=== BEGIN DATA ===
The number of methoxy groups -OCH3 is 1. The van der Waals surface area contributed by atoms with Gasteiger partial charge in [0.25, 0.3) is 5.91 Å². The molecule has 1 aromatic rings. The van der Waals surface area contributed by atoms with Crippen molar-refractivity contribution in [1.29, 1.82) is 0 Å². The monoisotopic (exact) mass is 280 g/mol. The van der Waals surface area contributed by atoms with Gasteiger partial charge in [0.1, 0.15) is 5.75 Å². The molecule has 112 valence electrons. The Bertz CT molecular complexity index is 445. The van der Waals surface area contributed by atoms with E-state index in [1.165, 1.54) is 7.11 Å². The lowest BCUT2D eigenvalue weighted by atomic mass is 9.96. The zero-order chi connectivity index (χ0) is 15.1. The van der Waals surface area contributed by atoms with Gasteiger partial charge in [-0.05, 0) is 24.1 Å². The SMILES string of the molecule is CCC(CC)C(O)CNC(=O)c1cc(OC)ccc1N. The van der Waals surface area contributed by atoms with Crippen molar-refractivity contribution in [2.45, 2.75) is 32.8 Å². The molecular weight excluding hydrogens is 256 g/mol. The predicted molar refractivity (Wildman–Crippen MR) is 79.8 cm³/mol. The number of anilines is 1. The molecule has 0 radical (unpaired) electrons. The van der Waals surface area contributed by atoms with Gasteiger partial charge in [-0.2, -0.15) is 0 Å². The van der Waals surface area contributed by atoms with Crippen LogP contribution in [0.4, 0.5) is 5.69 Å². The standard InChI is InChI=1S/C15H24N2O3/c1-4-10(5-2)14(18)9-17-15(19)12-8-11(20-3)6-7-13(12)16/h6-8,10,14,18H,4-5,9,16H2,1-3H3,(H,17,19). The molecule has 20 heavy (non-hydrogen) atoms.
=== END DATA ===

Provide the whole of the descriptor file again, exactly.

The number of methoxy groups -OCH3 is 1. The van der Waals surface area contributed by atoms with Gasteiger partial charge in [0.25, 0.3) is 5.91 Å². The molecule has 1 aromatic rings. The van der Waals surface area contributed by atoms with Crippen molar-refractivity contribution in [1.29, 1.82) is 0 Å². The monoisotopic (exact) mass is 280 g/mol. The van der Waals surface area contributed by atoms with Gasteiger partial charge in [0.1, 0.15) is 5.75 Å². The molecule has 112 valence electrons. The Bertz CT molecular complexity index is 445. The van der Waals surface area contributed by atoms with E-state index in [1.165, 1.54) is 7.11 Å². The lowest BCUT2D eigenvalue weighted by atomic mass is 9.96. The zero-order chi connectivity index (χ0) is 15.1. The van der Waals surface area contributed by atoms with Gasteiger partial charge in [-0.05, 0) is 24.1 Å². The SMILES string of the molecule is CCC(CC)C(O)CNC(=O)c1cc(OC)ccc1N. The van der Waals surface area contributed by atoms with Crippen molar-refractivity contribution in [2.45, 2.75) is 32.8 Å². The molecular weight excluding hydrogens is 256 g/mol. The predicted molar refractivity (Wildman–Crippen MR) is 79.8 cm³/mol. The number of anilines is 1. The molecule has 0 radical (unpaired) electrons. The van der Waals surface area contributed by atoms with Gasteiger partial charge in [-0.2, -0.15) is 0 Å². The van der Waals surface area contributed by atoms with Crippen LogP contribution in [0.4, 0.5) is 5.69 Å². The standard InChI is InChI=1S/C15H24N2O3/c1-4-10(5-2)14(18)9-17-15(19)12-8-11(20-3)6-7-13(12)16/h6-8,10,14,18H,4-5,9,16H2,1-3H3,(H,17,19). The molecule has 20 heavy (non-hydrogen) atoms.